In this section, the buyer describes what actions he or she will take during the due diligence process — such as checking records, requesting and reviewing financial documents, assessing employment contracts and assessing the value of specific business assets. Liabilities and limitations are reviewed here so this due diligence process can take place in good faith.
Both and all parties involved should sign the Letter of Intent, date it, and have this document notarized.
Sometimes, a LOI can have other elements such as key contracts, exclusivity, employees, prohibited actions, and termination conditions. What you include in a Letter of Intent depends on the deal’s details and how comprehensive it should be (short form vs. long form).
Types of Letter of Intent (LOI)
- Short-form Letter of Intent
- Long-form Letter of Intent
A Short-form of Letter of Intent is a quicker to negotiate document and only addresses a few key terms. The Long-form Letter of Intent is more comprehensive with outlining issues and is designed to negotiate on key terms to reach a successful deal.
There are advantages and disadvantages, and a key to choosing is keeping in mind how much time you have, the need for the increased momentum to get a deal done and the relationship between parties whether they are ready to deal with difficult and time-consuming issues early on.
Terms of the Letter of Intent – Binding vs. Non-Binding
A well-drafted LOI can make a successful acquisition with parties agreeing on optimal terms. While an LOI is a legal agreement between two parties, it is not typically a binding agreement. However, within the LOI document, naturally, you will find specific terms that are binding for both parties. It is crucial to understand and worth further exploration. Lack of clarity and understanding of what is binding or not, might allow the matter to be taken to court.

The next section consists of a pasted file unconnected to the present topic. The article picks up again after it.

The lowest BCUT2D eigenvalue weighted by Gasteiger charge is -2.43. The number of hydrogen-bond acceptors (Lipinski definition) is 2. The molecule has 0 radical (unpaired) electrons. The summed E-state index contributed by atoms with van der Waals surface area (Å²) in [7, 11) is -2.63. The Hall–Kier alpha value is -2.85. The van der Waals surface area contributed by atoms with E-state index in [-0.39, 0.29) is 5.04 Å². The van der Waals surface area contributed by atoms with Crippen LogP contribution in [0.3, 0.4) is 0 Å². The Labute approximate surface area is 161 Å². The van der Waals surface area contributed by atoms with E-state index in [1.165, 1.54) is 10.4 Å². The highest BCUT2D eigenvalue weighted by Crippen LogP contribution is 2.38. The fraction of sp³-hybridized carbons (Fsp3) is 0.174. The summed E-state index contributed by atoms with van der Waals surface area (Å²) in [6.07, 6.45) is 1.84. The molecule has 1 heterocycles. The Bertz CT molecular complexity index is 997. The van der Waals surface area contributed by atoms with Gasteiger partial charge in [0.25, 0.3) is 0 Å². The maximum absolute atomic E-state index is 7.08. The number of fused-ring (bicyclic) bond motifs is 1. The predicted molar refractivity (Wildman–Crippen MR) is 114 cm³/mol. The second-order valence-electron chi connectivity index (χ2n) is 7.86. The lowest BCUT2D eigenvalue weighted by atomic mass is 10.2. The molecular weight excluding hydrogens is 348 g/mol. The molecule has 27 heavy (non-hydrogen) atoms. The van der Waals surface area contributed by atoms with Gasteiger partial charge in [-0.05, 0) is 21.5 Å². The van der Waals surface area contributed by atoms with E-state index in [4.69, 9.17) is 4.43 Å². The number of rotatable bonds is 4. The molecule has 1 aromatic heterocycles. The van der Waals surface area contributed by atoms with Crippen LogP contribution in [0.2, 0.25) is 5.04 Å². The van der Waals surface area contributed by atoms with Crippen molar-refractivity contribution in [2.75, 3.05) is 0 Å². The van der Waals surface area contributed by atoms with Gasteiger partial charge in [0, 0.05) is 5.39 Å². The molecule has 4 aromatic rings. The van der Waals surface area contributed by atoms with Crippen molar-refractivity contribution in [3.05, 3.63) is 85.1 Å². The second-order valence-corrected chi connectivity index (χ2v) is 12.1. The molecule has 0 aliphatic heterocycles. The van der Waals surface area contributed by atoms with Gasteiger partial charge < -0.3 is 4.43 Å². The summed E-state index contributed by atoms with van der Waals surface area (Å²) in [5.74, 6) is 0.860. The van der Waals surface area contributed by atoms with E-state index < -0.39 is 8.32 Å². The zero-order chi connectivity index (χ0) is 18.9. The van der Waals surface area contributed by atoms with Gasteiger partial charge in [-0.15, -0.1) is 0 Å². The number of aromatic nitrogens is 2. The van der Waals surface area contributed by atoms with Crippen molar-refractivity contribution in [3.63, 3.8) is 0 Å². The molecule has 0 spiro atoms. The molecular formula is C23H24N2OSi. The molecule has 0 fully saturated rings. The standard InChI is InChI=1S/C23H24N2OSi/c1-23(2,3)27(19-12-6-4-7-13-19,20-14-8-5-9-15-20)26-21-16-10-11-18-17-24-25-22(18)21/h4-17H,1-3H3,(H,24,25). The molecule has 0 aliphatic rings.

The following aspects of an LOI can be binding:
- Expenses: Sharing or covering of each parties’ costs outlined in the LOI are binding.
- Confidentiality: The terms agreed between parties are confidential and are typically subject to a non-disclosure agreement between the parties
- Dispute Resolution: An LOI typically states both parties agree that any disputes that arise would be resolved by binding arbitration confidentially.
- Exclusivity: The LOI grants the terms of exclusivity to the buyer, and this is a binding term.
Alternatives to LOI:
- Term Sheet: Like the LOI, a Term Sheet is a non-binding expression of interest by a buyer that outlines the price, the structure of a transaction and is less comprehensive than the LOI.
- Expression of Interest (EOI): The EOI letter typically expresses the buyer’s capabilities to buy the business and a range of value they would be willing to entertain offers.
- Memorandum of Understanding (MOU): MOU is a document that broadly outlines of an agreement that two or more parties have reached. The primary difference between an MOU and LOI is that the former is binding and is legally enforceable.